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Six of our favorite bloggers share their stories
While we think breastfeeding is something to brag about, feeding your baby in public is bound to create some hilarious yet cringe-worthy stories. From awkward texts to coworkers to leaky boobs at backyard BBQs, we asked some of our favorite mom bloggers to share their most embarrassing breastfeeding stories. Moms, get ready to laugh so hard you cry.
A Mailman Mishap
Mommy brain is very real. When Trina of The Lactating Mama opened the door to meet the mailman and sign for a package while nursing her baby, let’s just say something slipped her mind.
Trina says: “I answered the door and greeted the mailman with my boob completely out and a smile. It was funny because although it was obvious that he noticed, I didn’t realize it until I walked past the bathroom mirror minutes later. I was so embarrassed! I refuse to answer the door for that mailman to this day.”
We’ve been warned about the dangers of texting and driving, but what about texting while nursing? Leyla of Second City Mom had an awkward wrong number run-in with a co-worker that will make you LOL.
Leyla recalls: “I once thought I texted a mom friend telling her I was breastfeeding not realizing I sent the text to a coworker who responded, “Thanks for the information?” Don’t text and breastfeed, especially when you have mom brain! Autocorrect does not work in your favor.”
The Boy Who Cried Boobie
Next time you go car shopping, Abby of The Badass Breastfeeder would not recommend bringing your hungry toddler along!
Abby says: “I was once breastfeeding in the car dealership while shopping for a new car. My toddler wanted to nurse while I was trying to look at cars and talk to my husband. So he began shouting, “BBBBOOOOOOBBBBIIIIIEEEEE” VERY loudly in the mostly male car showroom. I got my boob out real quick to put a sock (or boob) in it!”
An Unusual Order
While Ashley Wright of Ms. Wright’s Way was out at a fancy restaurant, a child requested something that wasn’t on the menu.
Ashley remembers: “While out at a high-end restaurant, my friend and I were eating. Shannon [my daughter] asked for boobie, and I proceeded to whip my boob out and feed her. My friend’s daughter wanted to nurse on her mom, but her mother told her no. When the waiter came to our table to ask if we needed anything, her daughter asks very loudly and confidently, “Well MOM! Can I have some of Ashley’s boob?” And points to me. The waiter was so uncomfortable. My friend almost choked on her food. Everyone begins to look at me with my boob already out feeding a 3-year-old, and I just started laughing hysterically. Then everyone joined in.”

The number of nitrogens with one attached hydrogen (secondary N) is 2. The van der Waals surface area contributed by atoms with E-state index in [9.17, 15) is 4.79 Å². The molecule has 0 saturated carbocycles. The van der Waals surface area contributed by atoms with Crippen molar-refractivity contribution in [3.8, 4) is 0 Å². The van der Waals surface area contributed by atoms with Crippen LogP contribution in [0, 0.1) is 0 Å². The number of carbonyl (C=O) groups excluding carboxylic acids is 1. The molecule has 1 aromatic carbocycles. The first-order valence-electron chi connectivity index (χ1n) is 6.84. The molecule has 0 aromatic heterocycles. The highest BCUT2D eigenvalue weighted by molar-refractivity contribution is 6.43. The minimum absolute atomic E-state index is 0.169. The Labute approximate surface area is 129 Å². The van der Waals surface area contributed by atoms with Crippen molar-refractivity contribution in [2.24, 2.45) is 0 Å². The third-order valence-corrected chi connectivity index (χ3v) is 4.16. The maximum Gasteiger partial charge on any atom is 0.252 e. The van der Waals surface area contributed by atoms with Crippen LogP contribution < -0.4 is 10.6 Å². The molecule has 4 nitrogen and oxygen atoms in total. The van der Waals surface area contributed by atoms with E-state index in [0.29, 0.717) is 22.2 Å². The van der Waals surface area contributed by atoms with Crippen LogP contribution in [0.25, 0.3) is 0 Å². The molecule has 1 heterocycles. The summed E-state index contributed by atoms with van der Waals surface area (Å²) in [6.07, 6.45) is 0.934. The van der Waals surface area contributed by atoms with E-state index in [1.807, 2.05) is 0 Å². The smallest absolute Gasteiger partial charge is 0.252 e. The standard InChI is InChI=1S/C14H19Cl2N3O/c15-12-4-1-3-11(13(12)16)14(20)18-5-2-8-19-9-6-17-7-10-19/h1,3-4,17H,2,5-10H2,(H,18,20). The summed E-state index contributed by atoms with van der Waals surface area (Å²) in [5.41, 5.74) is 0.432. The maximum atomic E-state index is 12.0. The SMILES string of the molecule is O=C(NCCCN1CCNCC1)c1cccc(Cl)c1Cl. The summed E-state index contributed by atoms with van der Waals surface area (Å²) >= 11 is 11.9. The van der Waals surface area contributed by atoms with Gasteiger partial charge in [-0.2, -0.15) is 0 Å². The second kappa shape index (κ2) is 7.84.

Whoever said “don’t cry over spilled milk” certainly wasn’t a mom. Lindsay of Little Milk Bar had a bad case of the leaky boob while at a friend’s BBQ.
Lindsay says: “The most embarrassing thing that happened to me while breastfeeding was when I went to a friend’s BBQ a month or two after having my little babe. My milk flow was really starting to come in and for a while there I had an oversupply. I had left my nursing pads at home, and it was time for my little Koda to eat, so I sat down next to my husband’s friend and started feeding Koda. Well, here it came, I could feel it. I was having letdown. My other boob started to leak through my shirt in the middle of my conversation with my husband’s friend. Normally no big deal but, like I said, my supply was overflowing. I didn’t just leak through my shirt. I was dripping down my shirt with a huge pile of breastmilk puddled in my lap. It’s safe to say this friend was just as embarrassed as I was!”
While we want all moms to breastfeed loud and proud, not everyone agrees. Nina of the Baby Chick’s story showed us that even those who are closest to us sometimes need a reminder of what breastfeeding moms need.
Nina says: “While nursing my son in public, my mother would grab my nursing cover or a blanket to cover me and my son. It’s a bit embarrassing to have your mother embarrassed of your breastfeeding. I would always brush the blanket off and tell her that more people need to see breastfeeding for it to be normalized.”